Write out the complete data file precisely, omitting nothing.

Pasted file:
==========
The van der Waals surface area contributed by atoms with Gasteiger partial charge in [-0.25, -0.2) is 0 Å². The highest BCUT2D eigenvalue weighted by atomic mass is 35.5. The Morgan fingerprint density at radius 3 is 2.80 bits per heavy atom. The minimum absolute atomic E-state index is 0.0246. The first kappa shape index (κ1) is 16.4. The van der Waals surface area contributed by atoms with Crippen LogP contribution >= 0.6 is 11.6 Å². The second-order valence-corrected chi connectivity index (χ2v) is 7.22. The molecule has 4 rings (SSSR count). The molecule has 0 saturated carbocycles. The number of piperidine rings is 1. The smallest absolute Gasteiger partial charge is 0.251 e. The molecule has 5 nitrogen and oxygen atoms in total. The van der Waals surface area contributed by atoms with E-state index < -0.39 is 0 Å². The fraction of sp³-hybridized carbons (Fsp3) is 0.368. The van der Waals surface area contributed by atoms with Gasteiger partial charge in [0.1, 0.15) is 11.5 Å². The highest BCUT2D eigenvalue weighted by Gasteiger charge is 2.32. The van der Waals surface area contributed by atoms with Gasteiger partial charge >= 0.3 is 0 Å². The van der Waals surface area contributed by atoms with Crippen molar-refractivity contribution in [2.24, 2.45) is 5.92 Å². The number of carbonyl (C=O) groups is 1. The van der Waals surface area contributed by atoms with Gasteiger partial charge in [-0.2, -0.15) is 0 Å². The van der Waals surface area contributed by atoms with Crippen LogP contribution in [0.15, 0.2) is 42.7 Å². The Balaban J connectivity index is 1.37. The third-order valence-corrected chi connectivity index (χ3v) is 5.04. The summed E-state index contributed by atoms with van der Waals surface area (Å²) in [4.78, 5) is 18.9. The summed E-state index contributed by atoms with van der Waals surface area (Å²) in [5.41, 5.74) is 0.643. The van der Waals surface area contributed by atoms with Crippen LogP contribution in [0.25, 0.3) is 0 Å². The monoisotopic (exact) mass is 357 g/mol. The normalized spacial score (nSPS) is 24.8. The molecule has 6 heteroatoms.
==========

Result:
The van der Waals surface area contributed by atoms with Gasteiger partial charge in [-0.25, -0.2) is 0 Å². The highest BCUT2D eigenvalue weighted by atomic mass is 35.5. The Morgan fingerprint density at radius 3 is 2.80 bits per heavy atom. The minimum absolute atomic E-state index is 0.0246. The first kappa shape index (κ1) is 16.4. The van der Waals surface area contributed by atoms with Crippen LogP contribution >= 0.6 is 11.6 Å². The second-order valence-corrected chi connectivity index (χ2v) is 7.22. The molecule has 4 rings (SSSR count). The molecule has 0 saturated carbocycles. The number of piperidine rings is 1. The smallest absolute Gasteiger partial charge is 0.251 e. The molecule has 5 nitrogen and oxygen atoms in total. The van der Waals surface area contributed by atoms with E-state index < -0.39 is 0 Å². The fraction of sp³-hybridized carbons (Fsp3) is 0.368. The van der Waals surface area contributed by atoms with Gasteiger partial charge in [0.1, 0.15) is 11.5 Å². The highest BCUT2D eigenvalue weighted by Gasteiger charge is 2.32. The van der Waals surface area contributed by atoms with Gasteiger partial charge >= 0.3 is 0 Å². The van der Waals surface area contributed by atoms with Crippen molar-refractivity contribution in [2.24, 2.45) is 5.92 Å². The number of carbonyl (C=O) groups is 1. The van der Waals surface area contributed by atoms with Gasteiger partial charge in [-0.2, -0.15) is 0 Å². The van der Waals surface area contributed by atoms with Crippen LogP contribution in [0.15, 0.2) is 42.7 Å². The Balaban J connectivity index is 1.37. The third-order valence-corrected chi connectivity index (χ3v) is 5.04. The summed E-state index contributed by atoms with van der Waals surface area (Å²) in [4.78, 5) is 18.9. The summed E-state index contributed by atoms with van der Waals surface area (Å²) in [5.41, 5.74) is 0.643. The van der Waals surface area contributed by atoms with Crippen LogP contribution in [0.25, 0.3) is 0 Å². The monoisotopic (exact) mass is 357 g/mol. The normalized spacial score (nSPS) is 24.8. The molecule has 6 heteroatoms.